Thursday, June 10th, 2010
Grand Isle, Louisiana
IS THERE ANYONE IN THE GOVERNMENT
WE CAN TRUST?
If one lesson can be learned from both the Gulf Oil spill and the Wall Street financial bailout debacle, it’s that oversight by competent regulators is critical to protect the public. At every level of the governmental process, elected officials and both state and federal agencies either stood by and took no action at all, or worse, turned the regulatory process over to those private companies that caused all the damage.
The current and ongoing oil spill disaster points once again to the fact that there is a wretched epic of “regulatory” failure and our knowledge of the fact that literally nothing has changed in the attitude or actions of these governmental derelicts is the most graphic proof yet of the absolute, irrecoverable failure of this political system.
So where does the fault lie? There is plenty of blame to aim at both major political parties. The Demodon’ts and the Republican’ts have both shown, time and time again, an inability to put teeth into a system of public protection. Their mantra has been “free enterprise” and “get the government off our backs.”
We all want a “leave us alone” mentality, that is, until Katrina, Wall Street rip-offs, insurance fraud, 9/11 and Gulf oil spills. Just like there are no atheists in foxholes, we turn from free enterprise capitalists to socialists when disaster strikes. But then we presume that the government can put things right because it is so big and powerful. Yeah, right! Like FEMA, the Corps of Engineers, the dysfunctional Office of Homeland Security, and the SEC regulators that let Wall Street run wild.
In the current oil spill crisis, our politicos along the Gulf Coast can’t seem to get enough face time as they pontificate over the importance of the coastal wetlands, and how the economy, culture and the future of this vast area are at stake. Yet congressional oversight panels in Washington, charged with seeing that strong environmental protections are in place, have failed to both properly monitor and establish strong regulations to limit the risk of such a catastrophic spill.
And here is the sad note. These same oversight panels include a number of Gulf Coast congressman and senators, who now are screaming for BP blood, but who for years turned a blind eye to strong regulation and readily accepted campaign contributions from BP and other national and international conglomerates these elected officials were supposed to be regulating.
We have read the numerous lurid reports about how Department of Interior employees, working in the Minerals Management service, turned the whole regulatory effort over to the oil companies in the Gulf. And all the while, these federal employees were accepting gifts, trips, and carrying on “personal relationships” with oil company executives that undermined any credible effort to fairly regulate these companies that were regularly compromising on numerous safely standards. Interior Secretary Ken Salazar has been quoted time and time again that he is ‘keeping his foot on BP to perform.” He needs to start using the same foot to kick out and clean house in his own backyard.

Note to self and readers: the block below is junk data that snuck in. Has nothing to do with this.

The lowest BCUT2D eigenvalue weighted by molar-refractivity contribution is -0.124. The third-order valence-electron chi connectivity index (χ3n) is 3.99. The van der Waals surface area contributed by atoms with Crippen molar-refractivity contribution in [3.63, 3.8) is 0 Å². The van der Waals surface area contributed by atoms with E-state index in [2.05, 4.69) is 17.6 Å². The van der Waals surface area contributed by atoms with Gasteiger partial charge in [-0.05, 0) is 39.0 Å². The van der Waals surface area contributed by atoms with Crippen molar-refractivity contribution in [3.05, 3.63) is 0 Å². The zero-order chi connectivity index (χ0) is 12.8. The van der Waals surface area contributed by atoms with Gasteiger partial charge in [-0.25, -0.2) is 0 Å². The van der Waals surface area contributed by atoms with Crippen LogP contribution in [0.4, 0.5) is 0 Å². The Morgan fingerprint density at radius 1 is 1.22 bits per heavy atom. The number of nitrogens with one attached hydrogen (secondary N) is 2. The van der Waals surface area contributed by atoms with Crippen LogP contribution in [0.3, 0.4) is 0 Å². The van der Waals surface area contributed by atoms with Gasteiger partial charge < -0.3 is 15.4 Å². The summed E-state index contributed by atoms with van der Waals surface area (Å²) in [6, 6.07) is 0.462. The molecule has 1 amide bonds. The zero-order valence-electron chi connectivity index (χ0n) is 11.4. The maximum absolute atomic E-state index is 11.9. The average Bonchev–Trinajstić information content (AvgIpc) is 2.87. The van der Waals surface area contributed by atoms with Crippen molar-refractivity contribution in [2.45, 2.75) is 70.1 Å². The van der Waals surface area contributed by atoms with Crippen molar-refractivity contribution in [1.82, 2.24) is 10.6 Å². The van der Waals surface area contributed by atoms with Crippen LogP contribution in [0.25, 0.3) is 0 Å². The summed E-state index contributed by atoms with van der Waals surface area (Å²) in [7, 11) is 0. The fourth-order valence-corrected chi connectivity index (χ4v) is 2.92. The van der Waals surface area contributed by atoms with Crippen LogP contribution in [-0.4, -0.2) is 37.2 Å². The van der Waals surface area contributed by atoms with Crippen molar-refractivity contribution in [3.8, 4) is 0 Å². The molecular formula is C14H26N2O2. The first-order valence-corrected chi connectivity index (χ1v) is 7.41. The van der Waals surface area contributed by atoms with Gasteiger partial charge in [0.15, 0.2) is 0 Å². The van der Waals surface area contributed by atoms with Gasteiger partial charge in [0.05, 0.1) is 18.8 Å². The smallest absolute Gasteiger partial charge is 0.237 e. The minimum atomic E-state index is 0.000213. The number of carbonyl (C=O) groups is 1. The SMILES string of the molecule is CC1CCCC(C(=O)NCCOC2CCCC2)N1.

There are the environmental groups that are busy protecting us against BP’s shenanigans, right? Well, maybe not. The largest environmental group acting throughout the Gulf Coast is the Nature Conservancy. This national organization has long positioned itself as the leader of a nonconfrontational arm of the environmental movement, and raised millions of dollars annually. So who is one of its business partners? Who else but BP! As the Washington Post points out: “The Conservancy has given BP a seat on its International Leadership Council, and has accepted nearly $10 million in cash and land contributions from BP and affiliated corporations.”
So it would seem that the only recourse for public protection from BP’s antics is the federal courts. Since the damages took place in numerous gulf Coast states, the legal confrontations and demand for compensation will take place at federal courthouses with in the Fifth Circuit Court of Appeals that includes Texas, Louisiana and Mississippi. Fair federal judges doing their thing to protect the public, right? Hold on there for a moment.
More than half of all federal judges in this district that will hear these spill-related lawsuits have (I kid you not) financial connections to BP and the other related oil companies involved in the rig spill disaster. Thirty seven of the 64 federal judges have a variety of financial interest in the oil industry. Many have a direct economic interest through ownership of stocks and bonds, as well as relatives who are on oil company’s payrolls. Others are wined and dined along with receiving full expenses for being “distinguished lecturers” at conferences regularly hosted by the oil industry. BP and other companies involved in the spill are large contributors to such conferences.
So it’s you and me baby, against the elected officials, the regulators, the environmentalists, and the judges. Driven by campaign contributions, gifts, and hush money, the system, some might say, just sucks. And like balladeer Leonard Cohen poignantly sings in his hit song, “Everybody knows:”
Everybody knows that the dice are loaded
Peace and Justice
Jim Brown’s syndicated column appears each week in numerous newspapers and websites throughout the South. You can read all is past columns and see continuing updates at www.jimbrownla.com. You can also hear Jim’s nationally syndicated radio show each Sunday morning from 9 am till 11:00 am central time on the Genesis Radio Network, with a live stream at http://www.jimbrownusa.com.